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BLOG: Africa's traffic jams and a police escort - by Susie Weldon

October 4, 2013:

Visiting different countries in sub-Saharan Africa as part of my work for ARC has given me a unique opportunity to compare … African traffic jams.

Nothing has yet topped – or should that be bottomed? - my Nairobi experience of setting off for the airport nearly five hours before my flight, only to find myself scrambling, red faced and perspiring, through check-in with just minutes to spare. Apparently a top Kenyan politician had been travelling through Nairobi and the police had cleared the route for him, causing the entire city centre to go into gridlock.

The Tanzanian coastal city of Dar es Salaam is very different to Nairobi; low-rise and laid back with earth that’s been bleached a pale silvery white, as opposed to Nairobi’s red earth and high-rise, high-octane bustle. But when it comes to traffic jams, it’s up there with the Nairobi’s of this world. You can easily spend an hour travelling a distance that should take just 10 minutes on a clear road.

So it was with no small amount of trepidation that we realised we would have to hold our education workshop in a venue that was some distance away from our delegates’ accommodation.

The two-day workshop, held last week, brought faith groups, environmentalists and educationalists together to look at integrating faith values into teaching on the environment in Tanzania’s schools.

It was a wonderful opportunity to consider work already being done in Kenya, where ARC launched a teacher’s toolkit on faith-based education for sustainable development in July this year, and Tanzania where the Jane Goodall Institute runs a successful programme with young Muslims in coastal communities.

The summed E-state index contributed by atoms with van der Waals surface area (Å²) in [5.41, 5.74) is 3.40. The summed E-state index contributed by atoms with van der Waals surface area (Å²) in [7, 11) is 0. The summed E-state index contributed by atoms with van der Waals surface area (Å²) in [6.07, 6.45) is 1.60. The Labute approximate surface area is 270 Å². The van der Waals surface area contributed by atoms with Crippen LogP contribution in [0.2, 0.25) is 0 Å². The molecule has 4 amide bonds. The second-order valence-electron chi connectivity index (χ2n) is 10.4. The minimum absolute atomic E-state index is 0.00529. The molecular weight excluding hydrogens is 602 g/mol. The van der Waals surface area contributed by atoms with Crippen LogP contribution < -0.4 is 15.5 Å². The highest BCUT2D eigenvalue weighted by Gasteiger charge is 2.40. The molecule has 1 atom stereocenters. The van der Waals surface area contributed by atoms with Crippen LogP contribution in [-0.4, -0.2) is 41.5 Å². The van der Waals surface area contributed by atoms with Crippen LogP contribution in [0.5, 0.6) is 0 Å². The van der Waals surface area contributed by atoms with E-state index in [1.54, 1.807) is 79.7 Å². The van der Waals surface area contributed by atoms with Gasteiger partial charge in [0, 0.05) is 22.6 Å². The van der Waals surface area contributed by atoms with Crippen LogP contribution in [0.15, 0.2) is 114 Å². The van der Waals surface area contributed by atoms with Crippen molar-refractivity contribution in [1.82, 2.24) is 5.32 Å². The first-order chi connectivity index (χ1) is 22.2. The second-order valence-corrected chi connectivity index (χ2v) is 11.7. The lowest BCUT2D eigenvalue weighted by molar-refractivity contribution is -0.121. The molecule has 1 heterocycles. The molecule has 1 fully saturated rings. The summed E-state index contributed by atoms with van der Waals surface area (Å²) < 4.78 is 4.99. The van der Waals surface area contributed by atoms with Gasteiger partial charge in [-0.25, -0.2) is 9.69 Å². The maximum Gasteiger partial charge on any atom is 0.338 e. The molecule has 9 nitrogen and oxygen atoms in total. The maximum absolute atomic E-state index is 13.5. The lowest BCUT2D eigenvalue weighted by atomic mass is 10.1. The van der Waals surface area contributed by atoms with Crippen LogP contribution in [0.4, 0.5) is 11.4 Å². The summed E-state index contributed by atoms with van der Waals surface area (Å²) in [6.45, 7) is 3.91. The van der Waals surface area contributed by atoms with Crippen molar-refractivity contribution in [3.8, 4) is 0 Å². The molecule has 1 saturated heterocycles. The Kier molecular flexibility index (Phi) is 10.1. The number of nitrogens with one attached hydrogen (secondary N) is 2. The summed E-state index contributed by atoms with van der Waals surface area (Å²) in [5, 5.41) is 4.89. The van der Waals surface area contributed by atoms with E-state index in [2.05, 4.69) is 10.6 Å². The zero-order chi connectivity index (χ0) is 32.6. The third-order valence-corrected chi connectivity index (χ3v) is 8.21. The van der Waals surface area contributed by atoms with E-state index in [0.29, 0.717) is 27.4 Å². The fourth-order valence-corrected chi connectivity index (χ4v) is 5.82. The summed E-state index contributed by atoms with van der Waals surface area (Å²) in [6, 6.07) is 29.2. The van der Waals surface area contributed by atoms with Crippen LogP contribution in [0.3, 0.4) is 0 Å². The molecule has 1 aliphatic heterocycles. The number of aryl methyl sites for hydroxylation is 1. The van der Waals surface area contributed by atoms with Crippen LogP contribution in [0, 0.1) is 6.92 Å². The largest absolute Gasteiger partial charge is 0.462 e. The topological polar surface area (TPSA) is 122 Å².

The only problem was how to get our delegates to the venue – Dar es Salaam’s lovely Karimjee Hall – in time to participate in the workshop each day?

The solution turned out to be the most fun any of us have ever had on a bus. Our partner in holding the workshop, the Jane Goodall Institute, persuaded the government to give us a police escort there and back.

And so twice a day a police motorcyclist arrived dressed entirely in white, from his helmet to his uniform and even his gleaming white bike. With his police siren wailing and two buses in hot pursuit, the delegates clinging on as we screeched round corners, he magically parted the traffic for us.

It was the most extraordinary road journey I’ve ever experienced – and brilliantly co-ordinated. As we approached each roundabout, police officers were already holding up the traffic, leaving us to swoosh through unimpeded like that Kenyan politician.

Two lanes crammed with stationary traffic? No problem. Charging in between them, the police motorcyclist forced cars to squeeze aside, even crawl up pavements, to make enough space for us to get through.

At times he even took us down the wrong side of the road, into oncoming traffic. It was a little hair-raising to find ourselves facing two lorries whose drivers seemed paralysed by the sight of the convoy heading straight towards them.

But we made it to Karimjee Hall safely. Best of all, we had a brilliant workshop – engaging, challenging and inspiring.

The only downside is that having a police escort has spoiled me for traffic jams from now on.

Nairobi condolences

No mention can be made of Nairobi without expressing our sorrow and horror at the recent terrorist attack on the city’s Westgate Centre.

One of ARC’s key partners in Kenya, Dr Dorcas Otieno of the Kenya Organisation of Environmental Education, usually goes to the Westgate Centre every Saturday afternoon. It was only due to the fact that she was with us in Tanzania that she was not caught up in the tragedy.

We are grateful, not only for Dr Dorcas but for all of those whose lives were spared. Our deepest condolences go out to the families of the dead and injured.

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